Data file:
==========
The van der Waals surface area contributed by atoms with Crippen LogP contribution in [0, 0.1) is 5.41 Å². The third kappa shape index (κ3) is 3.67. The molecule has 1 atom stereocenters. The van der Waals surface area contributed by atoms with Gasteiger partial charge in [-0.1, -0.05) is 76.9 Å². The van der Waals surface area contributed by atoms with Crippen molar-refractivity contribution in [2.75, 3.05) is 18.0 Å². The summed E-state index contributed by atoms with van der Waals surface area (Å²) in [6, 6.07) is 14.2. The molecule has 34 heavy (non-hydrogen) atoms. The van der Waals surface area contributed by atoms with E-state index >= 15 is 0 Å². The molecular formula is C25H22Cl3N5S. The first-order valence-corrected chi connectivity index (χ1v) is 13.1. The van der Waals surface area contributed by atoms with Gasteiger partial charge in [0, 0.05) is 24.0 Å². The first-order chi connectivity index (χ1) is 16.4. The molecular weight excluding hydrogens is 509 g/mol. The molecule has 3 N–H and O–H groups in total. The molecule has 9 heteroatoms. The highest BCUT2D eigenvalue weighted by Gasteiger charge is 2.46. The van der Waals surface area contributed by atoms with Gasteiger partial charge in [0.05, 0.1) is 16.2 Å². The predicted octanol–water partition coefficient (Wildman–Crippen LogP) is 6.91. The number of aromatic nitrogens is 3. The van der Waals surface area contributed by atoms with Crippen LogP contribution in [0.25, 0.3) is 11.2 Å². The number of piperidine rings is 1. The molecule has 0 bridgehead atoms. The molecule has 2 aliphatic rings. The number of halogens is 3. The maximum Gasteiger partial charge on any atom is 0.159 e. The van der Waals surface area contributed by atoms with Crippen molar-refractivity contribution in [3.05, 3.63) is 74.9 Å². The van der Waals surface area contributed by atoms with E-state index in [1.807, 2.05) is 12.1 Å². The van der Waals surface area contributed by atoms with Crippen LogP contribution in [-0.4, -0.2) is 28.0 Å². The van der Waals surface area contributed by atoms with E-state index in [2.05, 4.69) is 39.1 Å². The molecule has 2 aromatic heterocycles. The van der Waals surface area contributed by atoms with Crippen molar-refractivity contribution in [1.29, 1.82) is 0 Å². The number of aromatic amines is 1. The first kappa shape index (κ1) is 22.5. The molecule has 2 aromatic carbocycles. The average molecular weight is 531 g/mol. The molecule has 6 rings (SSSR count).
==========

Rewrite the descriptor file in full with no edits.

The van der Waals surface area contributed by atoms with Crippen LogP contribution in [0, 0.1) is 5.41 Å². The third kappa shape index (κ3) is 3.67. The molecule has 1 atom stereocenters. The van der Waals surface area contributed by atoms with Gasteiger partial charge in [-0.1, -0.05) is 76.9 Å². The van der Waals surface area contributed by atoms with Crippen molar-refractivity contribution in [2.75, 3.05) is 18.0 Å². The summed E-state index contributed by atoms with van der Waals surface area (Å²) in [6, 6.07) is 14.2. The molecule has 34 heavy (non-hydrogen) atoms. The van der Waals surface area contributed by atoms with E-state index >= 15 is 0 Å². The molecular formula is C25H22Cl3N5S. The first-order valence-corrected chi connectivity index (χ1v) is 13.1. The van der Waals surface area contributed by atoms with Gasteiger partial charge in [0, 0.05) is 24.0 Å². The first-order chi connectivity index (χ1) is 16.4. The molecular weight excluding hydrogens is 509 g/mol. The molecule has 3 N–H and O–H groups in total. The molecule has 9 heteroatoms. The highest BCUT2D eigenvalue weighted by Gasteiger charge is 2.46. The van der Waals surface area contributed by atoms with Gasteiger partial charge in [0.05, 0.1) is 16.2 Å². The predicted octanol–water partition coefficient (Wildman–Crippen LogP) is 6.91. The number of aromatic nitrogens is 3. The van der Waals surface area contributed by atoms with Crippen LogP contribution in [0.25, 0.3) is 11.2 Å². The number of piperidine rings is 1. The molecule has 0 bridgehead atoms. The molecule has 2 aliphatic rings. The number of halogens is 3. The maximum Gasteiger partial charge on any atom is 0.159 e. The van der Waals surface area contributed by atoms with Crippen molar-refractivity contribution in [3.05, 3.63) is 74.9 Å². The van der Waals surface area contributed by atoms with E-state index in [1.807, 2.05) is 12.1 Å². The van der Waals surface area contributed by atoms with Crippen LogP contribution in [-0.4, -0.2) is 28.0 Å². The van der Waals surface area contributed by atoms with E-state index in [2.05, 4.69) is 39.1 Å². The molecule has 2 aromatic heterocycles. The van der Waals surface area contributed by atoms with Crippen molar-refractivity contribution in [1.29, 1.82) is 0 Å². The number of aromatic amines is 1. The first kappa shape index (κ1) is 22.5. The molecule has 2 aromatic carbocycles. The average molecular weight is 531 g/mol. The molecule has 6 rings (SSSR count).